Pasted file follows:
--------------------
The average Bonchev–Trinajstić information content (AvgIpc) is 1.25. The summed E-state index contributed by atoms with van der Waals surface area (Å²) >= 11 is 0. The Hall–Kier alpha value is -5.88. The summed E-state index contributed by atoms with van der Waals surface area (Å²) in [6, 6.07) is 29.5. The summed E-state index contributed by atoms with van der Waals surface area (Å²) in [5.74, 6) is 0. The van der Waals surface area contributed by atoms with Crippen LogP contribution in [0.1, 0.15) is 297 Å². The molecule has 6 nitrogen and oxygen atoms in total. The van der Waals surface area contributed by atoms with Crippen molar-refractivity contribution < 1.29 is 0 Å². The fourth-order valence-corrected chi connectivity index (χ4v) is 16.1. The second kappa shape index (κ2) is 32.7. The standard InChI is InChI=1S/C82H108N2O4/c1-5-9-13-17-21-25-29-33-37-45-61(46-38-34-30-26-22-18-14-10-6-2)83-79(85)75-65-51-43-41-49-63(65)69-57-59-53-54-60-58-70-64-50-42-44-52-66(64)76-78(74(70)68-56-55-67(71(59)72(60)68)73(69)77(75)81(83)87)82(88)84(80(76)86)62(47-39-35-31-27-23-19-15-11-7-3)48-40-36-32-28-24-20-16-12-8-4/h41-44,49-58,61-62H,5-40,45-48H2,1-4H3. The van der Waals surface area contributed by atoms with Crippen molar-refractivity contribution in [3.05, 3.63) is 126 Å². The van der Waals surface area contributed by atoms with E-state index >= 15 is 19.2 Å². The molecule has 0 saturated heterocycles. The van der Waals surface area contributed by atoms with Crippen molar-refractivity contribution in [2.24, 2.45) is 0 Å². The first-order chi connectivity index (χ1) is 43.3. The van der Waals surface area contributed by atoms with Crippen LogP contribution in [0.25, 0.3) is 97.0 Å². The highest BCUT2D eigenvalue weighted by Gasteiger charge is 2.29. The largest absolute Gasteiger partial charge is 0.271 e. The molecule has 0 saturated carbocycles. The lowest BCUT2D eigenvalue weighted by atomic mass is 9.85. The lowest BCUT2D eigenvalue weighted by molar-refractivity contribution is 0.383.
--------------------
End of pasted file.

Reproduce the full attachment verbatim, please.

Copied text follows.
The average Bonchev–Trinajstić information content (AvgIpc) is 1.25. The summed E-state index contributed by atoms with van der Waals surface area (Å²) >= 11 is 0. The Hall–Kier alpha value is -5.88. The summed E-state index contributed by atoms with van der Waals surface area (Å²) in [6, 6.07) is 29.5. The summed E-state index contributed by atoms with van der Waals surface area (Å²) in [5.74, 6) is 0. The van der Waals surface area contributed by atoms with Crippen LogP contribution in [0.1, 0.15) is 297 Å². The molecule has 6 nitrogen and oxygen atoms in total. The van der Waals surface area contributed by atoms with Crippen molar-refractivity contribution < 1.29 is 0 Å². The fourth-order valence-corrected chi connectivity index (χ4v) is 16.1. The second kappa shape index (κ2) is 32.7. The standard InChI is InChI=1S/C82H108N2O4/c1-5-9-13-17-21-25-29-33-37-45-61(46-38-34-30-26-22-18-14-10-6-2)83-79(85)75-65-51-43-41-49-63(65)69-57-59-53-54-60-58-70-64-50-42-44-52-66(64)76-78(74(70)68-56-55-67(71(59)72(60)68)73(69)77(75)81(83)87)82(88)84(80(76)86)62(47-39-35-31-27-23-19-15-11-7-3)48-40-36-32-28-24-20-16-12-8-4/h41-44,49-58,61-62H,5-40,45-48H2,1-4H3. The van der Waals surface area contributed by atoms with Crippen molar-refractivity contribution in [3.05, 3.63) is 126 Å². The van der Waals surface area contributed by atoms with E-state index >= 15 is 19.2 Å². The molecule has 0 saturated heterocycles. The van der Waals surface area contributed by atoms with Crippen molar-refractivity contribution in [2.24, 2.45) is 0 Å². The first-order chi connectivity index (χ1) is 43.3. The van der Waals surface area contributed by atoms with Crippen LogP contribution in [0.25, 0.3) is 97.0 Å². The highest BCUT2D eigenvalue weighted by Gasteiger charge is 2.29. The largest absolute Gasteiger partial charge is 0.271 e. The molecule has 0 saturated carbocycles. The lowest BCUT2D eigenvalue weighted by atomic mass is 9.85. The lowest BCUT2D eigenvalue weighted by molar-refractivity contribution is 0.383.